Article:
Icehogs play Wolves 12 times this year. Guess I’m hoping TT starts the year out in the A since the rink is only a few minutes from my house. Good year to go to more than 2 games for once. Plus Leighton!!! lol

      • Joe Banks

        Are the Wolves going to charge Icehog fans double for tickets?

      • Brain Sprain

        You read my mind on TT. Leighton? Not so much.

        • To Saad be the glory

          I meant Leighton as a joke actually. Granted its the AHL,but id like to see a little more stability in the Hogs goaltending situation. Doesn’t seem like the Hawks have anyone they really care for,which is kinda scary if Crow goes toes up and/or Raanta doesnt work out.

  • Hags

    I really wish the NHL would do this thing the right way and do a combination of expansion and relocation to go to 32 teams, instead of outright expansion to push the league to 34. Toronto #2 and Seattle could be your expansion teams in the West, along with relocating the ‘Yotes to Vegas. Move the Panthers to Quebec and that sounds like a pretty stable league financially. They would still garner half the payday from expansion fees (it was projected at 1.4 billion, so lets call it $700 Million instead) and getting 2 of their most financially troubled teams to better destinations where they could prosper.
    It also doesn’t dilute the talent pool as drastically as adding 4 more expansion teams would, and it also would even out league with 16 teams in each conference.

    • Black JEM

      Would prefer KC to Vegas – Vegas is still really chewing up the housing fiasco and lots of lower paid people there – the casinos aren’t paying the biggest bucks.

      • Hags

        I honestly don’t know enough about KC as a hockey market other than that it has a shiny new building and no full time tenant.

        • Björn

          The fact that I relocated to KC in the last 3 years would probably skew this, because my desire to not have to drive 4 hours and go to see River Scum play the Hawks. I’d also probably die of heart failure if KC was chosen. But there used to be a minor league (AHL I believe) team in town that had a really big following, and there’s also a minor league team in a suburb of the city that is very well known.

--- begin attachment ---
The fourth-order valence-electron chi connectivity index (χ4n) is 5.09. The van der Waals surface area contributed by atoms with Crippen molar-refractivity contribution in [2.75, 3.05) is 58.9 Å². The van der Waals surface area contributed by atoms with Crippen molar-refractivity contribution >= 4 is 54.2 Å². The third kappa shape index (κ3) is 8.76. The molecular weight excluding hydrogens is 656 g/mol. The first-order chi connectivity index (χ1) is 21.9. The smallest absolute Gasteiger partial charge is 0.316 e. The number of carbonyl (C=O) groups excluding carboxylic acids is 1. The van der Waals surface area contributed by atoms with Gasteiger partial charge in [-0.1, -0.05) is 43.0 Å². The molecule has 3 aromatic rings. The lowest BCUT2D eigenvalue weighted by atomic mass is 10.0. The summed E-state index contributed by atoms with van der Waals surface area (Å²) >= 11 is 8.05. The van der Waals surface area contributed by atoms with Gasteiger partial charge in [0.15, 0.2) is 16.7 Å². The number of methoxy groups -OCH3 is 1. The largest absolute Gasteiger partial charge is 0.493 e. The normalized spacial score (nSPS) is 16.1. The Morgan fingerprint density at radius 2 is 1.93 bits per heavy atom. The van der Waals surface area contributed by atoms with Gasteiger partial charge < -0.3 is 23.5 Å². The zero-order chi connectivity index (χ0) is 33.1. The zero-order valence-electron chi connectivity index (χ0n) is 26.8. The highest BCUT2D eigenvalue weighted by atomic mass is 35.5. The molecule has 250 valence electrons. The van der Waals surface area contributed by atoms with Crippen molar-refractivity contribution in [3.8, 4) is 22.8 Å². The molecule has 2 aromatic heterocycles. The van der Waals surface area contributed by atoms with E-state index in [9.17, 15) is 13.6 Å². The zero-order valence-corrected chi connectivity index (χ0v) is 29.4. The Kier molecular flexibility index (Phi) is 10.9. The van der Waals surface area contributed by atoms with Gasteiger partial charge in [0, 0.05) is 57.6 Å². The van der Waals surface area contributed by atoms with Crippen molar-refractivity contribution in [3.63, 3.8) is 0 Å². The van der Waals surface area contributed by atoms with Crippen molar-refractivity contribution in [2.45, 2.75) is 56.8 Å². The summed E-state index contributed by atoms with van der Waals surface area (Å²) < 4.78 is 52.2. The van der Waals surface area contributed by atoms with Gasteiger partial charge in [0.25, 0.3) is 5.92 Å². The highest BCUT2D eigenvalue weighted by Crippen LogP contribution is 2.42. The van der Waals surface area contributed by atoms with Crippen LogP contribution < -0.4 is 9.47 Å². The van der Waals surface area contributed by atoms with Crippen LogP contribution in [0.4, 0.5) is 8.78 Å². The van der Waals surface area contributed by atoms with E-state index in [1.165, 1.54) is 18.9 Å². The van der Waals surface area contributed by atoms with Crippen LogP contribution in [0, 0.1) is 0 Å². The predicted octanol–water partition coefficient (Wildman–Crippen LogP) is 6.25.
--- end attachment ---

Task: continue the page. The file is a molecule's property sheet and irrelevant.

I feel like, when compared to Vegas at least, it would have a better time gaining traction in KC. Especially since this town is actually quite sports friendly. Sporting KC is an amazing team, the Royals are doing well, and the Chiefs are a lot like the Bears, always tantalizing, but never very substantial. People go bananas out here.
          There’s also a lot more potential for growth. KC is growing substantially in the startups and small business that it runs. We actually are getting Google Fiber. KC is definitely on the uptick.

        • YoAdrienne

          Three words: Kansas City Scouts.

          They lasted two seasons there before they ultimately became the New Jersey Devils. Times are different now. They won’t have the WHA as competition for quality players, and the economy is a bit different than it was back in the mid-70s. I’m sure the population (potential fan pool) is larger, so it’s possible they could make a go of it the second time around. There are probably quite a few River Scum and Avalanche fans there, but I could see at least some of them deciding that they’re tired of having their hearts broken by the River Scum. It might work.

          If they’re going to expand, I’d rather see KC than Las Vegas.

  • 334Rules

    I’ve been agitating for a 32-team league since the last schedule shake-up. I should probably give it up, but as noted in my comments to the Morning Links, it just makes too much sense – which means the NHL will utterly ignore it.

  • BrandonPirri

    For what it’s worth, Chicagoland is about 2x the size of the Greater Toronto Area.

    • YoAdrienne

      The Cubs and White Sox are also in different leagues. I suspect that may also have something to do with the city being able to support two baseball teams. I don’t see many Leafs fans giving up their support in favor of a new team.

      • BrandonPirri

        It’s not about the Leafs, it’s about the GTA projected to gain 2 million people in the next 10 years. Their main fan base will be transplants that hate the Leafs. No different than the LA Clippers’ fan base being transplants that hate the Lakers.

        • M7

          I agree. There’s at least a couple million fans in the GTA that would support another team just to stick it to the Leafs (and more coming).

      • birdhead

        You could do an EC and a WC team and I bet you have no problems selling out NHL hockey in Toronto. No problems at all.

    • M7

      That’s not quite accurate. Chicagoland is listed at ~9.9 million, while the GTA&H (Greater Toronto Area & Hamilton) is ~6.7 million. Breaking these numbers down further, the actual concentration of people in the GTA&H is 922/km² while Chicagoland is 509/km² – so “Toronto” people are closer to the centre.